Deep or widespread burns can lead to many complications, including:

  • Infection. Burns can leave skin vulnerable to bacterial infection and increase your risk of sepsis. Sepsis is a life-threatening infection that travels through the bloodstream and affects your whole body. It progresses rapidly and can cause shock and organ failure.
  • Low blood volume. Burns can damage blood vessels and cause fluid loss. This may result in low blood volume (hypovolemia). Severe blood and fluid loss prevents the heart from pumping enough blood to the body.
  • Dangerously low body temperature. The skin helps control the body's temperature, so when a large portion of the skin is injured, you lose body heat. This increases your risk of a dangerously low body temperature (hypothermia). Hypothermia is a condition in which the body loses heat faster than it can produce heat.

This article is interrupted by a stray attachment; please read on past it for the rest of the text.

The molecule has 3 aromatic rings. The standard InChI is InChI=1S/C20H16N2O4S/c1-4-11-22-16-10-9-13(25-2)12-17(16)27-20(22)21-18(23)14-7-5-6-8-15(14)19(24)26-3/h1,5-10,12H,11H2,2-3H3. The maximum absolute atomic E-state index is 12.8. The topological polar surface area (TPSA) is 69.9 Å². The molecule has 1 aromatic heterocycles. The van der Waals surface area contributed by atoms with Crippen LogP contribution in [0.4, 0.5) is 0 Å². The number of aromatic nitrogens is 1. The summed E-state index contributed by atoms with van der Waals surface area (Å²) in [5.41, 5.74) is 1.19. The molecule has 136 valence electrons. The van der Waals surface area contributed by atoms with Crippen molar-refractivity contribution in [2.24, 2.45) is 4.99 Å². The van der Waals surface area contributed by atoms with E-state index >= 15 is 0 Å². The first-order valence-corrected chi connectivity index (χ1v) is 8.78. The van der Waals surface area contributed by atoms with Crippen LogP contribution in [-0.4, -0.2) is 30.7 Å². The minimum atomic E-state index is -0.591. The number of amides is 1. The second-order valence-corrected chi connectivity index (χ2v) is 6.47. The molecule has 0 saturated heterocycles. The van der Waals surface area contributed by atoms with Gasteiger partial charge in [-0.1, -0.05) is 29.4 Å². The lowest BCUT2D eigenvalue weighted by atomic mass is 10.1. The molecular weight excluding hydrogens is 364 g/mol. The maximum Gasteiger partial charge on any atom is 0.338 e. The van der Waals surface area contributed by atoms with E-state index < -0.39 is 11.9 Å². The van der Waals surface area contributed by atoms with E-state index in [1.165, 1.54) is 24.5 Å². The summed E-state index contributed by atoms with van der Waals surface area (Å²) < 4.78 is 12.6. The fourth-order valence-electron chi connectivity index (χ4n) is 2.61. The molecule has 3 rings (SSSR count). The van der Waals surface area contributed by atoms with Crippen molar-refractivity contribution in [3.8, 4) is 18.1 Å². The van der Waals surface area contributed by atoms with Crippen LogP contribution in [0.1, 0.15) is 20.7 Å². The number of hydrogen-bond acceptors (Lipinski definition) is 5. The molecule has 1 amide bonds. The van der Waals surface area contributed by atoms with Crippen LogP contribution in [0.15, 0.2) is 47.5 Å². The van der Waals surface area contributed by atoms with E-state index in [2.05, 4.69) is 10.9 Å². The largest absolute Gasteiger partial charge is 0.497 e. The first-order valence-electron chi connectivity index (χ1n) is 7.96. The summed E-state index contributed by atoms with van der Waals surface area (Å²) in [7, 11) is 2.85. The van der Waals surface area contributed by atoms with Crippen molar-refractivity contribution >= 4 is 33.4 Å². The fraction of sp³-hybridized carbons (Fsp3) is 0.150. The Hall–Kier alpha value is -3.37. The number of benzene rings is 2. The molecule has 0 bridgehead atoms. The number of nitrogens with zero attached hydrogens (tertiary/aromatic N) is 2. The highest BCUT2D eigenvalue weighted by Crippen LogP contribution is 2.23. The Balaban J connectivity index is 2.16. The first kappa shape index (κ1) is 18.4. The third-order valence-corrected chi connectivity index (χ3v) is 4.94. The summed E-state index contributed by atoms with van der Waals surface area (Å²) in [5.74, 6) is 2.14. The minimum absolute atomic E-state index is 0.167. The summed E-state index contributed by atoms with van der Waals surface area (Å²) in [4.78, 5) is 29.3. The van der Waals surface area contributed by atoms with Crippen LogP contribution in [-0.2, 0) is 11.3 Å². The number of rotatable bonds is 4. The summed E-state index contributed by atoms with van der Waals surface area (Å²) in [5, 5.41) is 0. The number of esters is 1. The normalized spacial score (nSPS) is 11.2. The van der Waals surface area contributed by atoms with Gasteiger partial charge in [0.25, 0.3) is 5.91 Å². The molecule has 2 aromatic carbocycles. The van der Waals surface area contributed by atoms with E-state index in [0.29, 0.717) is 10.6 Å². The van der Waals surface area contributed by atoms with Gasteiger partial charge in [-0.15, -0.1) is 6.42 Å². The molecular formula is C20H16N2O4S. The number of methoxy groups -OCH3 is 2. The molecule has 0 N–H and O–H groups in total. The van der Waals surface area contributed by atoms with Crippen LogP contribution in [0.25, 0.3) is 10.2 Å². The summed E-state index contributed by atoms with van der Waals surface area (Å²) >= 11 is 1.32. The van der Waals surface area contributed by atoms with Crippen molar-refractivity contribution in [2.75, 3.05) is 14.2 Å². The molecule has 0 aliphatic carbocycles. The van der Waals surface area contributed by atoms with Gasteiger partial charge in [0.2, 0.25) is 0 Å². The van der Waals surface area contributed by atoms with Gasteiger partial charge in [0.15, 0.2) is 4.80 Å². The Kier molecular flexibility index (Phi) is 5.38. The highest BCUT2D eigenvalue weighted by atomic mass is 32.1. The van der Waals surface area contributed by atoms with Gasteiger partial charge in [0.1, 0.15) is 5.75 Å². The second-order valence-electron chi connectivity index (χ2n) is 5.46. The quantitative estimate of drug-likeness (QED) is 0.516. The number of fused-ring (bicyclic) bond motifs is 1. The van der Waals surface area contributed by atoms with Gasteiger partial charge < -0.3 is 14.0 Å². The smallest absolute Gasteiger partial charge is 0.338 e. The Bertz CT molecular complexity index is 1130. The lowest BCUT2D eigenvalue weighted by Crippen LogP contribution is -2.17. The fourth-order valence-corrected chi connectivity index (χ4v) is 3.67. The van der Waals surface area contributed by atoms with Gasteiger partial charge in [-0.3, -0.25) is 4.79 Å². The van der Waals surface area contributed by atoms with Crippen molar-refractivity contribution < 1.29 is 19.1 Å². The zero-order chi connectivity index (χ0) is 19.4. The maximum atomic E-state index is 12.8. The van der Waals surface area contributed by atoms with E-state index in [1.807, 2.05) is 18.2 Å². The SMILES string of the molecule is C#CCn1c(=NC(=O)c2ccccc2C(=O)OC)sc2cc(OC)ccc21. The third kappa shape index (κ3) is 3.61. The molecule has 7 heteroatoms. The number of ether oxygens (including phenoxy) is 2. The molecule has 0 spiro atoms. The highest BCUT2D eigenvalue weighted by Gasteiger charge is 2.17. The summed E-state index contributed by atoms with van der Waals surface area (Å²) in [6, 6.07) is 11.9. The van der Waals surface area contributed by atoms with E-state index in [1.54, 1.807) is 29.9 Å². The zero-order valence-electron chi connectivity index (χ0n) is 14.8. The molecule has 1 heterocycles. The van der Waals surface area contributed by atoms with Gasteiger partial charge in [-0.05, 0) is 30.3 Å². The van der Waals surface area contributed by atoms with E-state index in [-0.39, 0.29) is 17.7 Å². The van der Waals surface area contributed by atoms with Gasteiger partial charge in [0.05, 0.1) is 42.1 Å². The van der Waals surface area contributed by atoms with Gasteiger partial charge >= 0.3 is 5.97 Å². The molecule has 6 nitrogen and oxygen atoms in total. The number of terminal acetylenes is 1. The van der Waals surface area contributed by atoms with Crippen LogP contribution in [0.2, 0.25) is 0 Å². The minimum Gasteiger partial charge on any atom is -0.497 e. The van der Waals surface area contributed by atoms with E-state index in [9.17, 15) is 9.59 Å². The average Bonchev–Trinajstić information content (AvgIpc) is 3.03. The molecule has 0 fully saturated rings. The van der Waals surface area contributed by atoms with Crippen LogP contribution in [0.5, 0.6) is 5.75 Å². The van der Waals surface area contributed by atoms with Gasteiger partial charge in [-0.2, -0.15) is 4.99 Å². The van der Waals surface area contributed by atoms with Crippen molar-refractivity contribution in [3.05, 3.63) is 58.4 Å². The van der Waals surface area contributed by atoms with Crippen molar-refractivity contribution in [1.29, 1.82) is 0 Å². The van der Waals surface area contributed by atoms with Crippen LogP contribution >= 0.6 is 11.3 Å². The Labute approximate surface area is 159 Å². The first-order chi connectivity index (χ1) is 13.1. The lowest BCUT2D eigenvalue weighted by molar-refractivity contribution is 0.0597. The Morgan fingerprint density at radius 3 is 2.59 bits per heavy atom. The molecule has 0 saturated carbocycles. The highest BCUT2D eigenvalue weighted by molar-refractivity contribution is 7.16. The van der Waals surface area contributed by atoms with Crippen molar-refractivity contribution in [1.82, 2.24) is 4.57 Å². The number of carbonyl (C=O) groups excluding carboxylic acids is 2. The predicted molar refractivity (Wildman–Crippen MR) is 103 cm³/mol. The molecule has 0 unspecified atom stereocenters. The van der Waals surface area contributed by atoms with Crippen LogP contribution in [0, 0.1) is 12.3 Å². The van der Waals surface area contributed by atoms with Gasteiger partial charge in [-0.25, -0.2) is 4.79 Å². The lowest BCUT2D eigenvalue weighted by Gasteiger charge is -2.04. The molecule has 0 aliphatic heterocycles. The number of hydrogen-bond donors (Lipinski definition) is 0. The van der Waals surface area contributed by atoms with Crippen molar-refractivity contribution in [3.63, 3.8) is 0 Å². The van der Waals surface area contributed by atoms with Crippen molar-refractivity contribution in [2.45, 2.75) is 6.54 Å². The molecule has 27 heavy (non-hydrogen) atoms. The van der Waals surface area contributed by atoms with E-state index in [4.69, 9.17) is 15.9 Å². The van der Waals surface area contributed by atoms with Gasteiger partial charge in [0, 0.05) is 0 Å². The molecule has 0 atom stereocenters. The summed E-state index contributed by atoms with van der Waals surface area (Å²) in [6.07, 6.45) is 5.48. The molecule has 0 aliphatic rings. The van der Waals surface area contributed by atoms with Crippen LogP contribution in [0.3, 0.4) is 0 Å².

• Breathing problems. Breathing hot air or smoke can burn airways and cause breathing (respiratory) difficulties. Smoke inhalation damages the lungs and can cause respiratory failure.
  • Scarring. Burns can cause scars and ridged areas caused by an overgrowth of scar tissue (keloids).
  • Bone and joint problems. Deep burns can limit movement of the bones and joints. Scar tissue can form and cause shortening and tightening of skin, muscles or tendons (contractures). This condition may permanently pull joints out of position.
Aug. 01, 2015